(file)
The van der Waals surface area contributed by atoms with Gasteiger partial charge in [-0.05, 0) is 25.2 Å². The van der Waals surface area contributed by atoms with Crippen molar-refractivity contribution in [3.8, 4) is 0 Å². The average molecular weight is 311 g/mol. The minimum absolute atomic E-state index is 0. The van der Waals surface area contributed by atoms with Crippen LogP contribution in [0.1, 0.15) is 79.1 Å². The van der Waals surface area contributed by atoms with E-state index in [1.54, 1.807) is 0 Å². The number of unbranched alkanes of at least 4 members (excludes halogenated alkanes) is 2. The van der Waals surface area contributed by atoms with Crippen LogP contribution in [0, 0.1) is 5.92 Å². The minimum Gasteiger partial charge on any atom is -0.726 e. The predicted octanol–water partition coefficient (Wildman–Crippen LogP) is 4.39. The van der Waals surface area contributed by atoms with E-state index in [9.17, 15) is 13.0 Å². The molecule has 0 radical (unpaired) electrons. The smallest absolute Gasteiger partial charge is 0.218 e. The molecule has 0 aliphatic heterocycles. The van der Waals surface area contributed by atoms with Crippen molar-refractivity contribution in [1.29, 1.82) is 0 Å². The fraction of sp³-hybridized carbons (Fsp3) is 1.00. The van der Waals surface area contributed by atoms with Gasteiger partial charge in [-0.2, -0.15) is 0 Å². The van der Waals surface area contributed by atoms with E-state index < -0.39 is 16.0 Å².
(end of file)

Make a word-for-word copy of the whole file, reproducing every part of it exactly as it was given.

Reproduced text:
The van der Waals surface area contributed by atoms with Gasteiger partial charge in [-0.05, 0) is 25.2 Å². The van der Waals surface area contributed by atoms with Crippen molar-refractivity contribution in [3.8, 4) is 0 Å². The average molecular weight is 311 g/mol. The minimum absolute atomic E-state index is 0. The van der Waals surface area contributed by atoms with Crippen LogP contribution in [0.1, 0.15) is 79.1 Å². The van der Waals surface area contributed by atoms with E-state index in [1.54, 1.807) is 0 Å². The number of unbranched alkanes of at least 4 members (excludes halogenated alkanes) is 2. The van der Waals surface area contributed by atoms with Crippen LogP contribution in [0, 0.1) is 5.92 Å². The minimum Gasteiger partial charge on any atom is -0.726 e. The predicted octanol–water partition coefficient (Wildman–Crippen LogP) is 4.39. The van der Waals surface area contributed by atoms with E-state index in [9.17, 15) is 13.0 Å². The molecule has 0 radical (unpaired) electrons. The smallest absolute Gasteiger partial charge is 0.218 e. The molecule has 0 aliphatic heterocycles. The van der Waals surface area contributed by atoms with Crippen molar-refractivity contribution in [1.29, 1.82) is 0 Å². The fraction of sp³-hybridized carbons (Fsp3) is 1.00. The van der Waals surface area contributed by atoms with Gasteiger partial charge in [-0.2, -0.15) is 0 Å². The van der Waals surface area contributed by atoms with E-state index < -0.39 is 16.0 Å².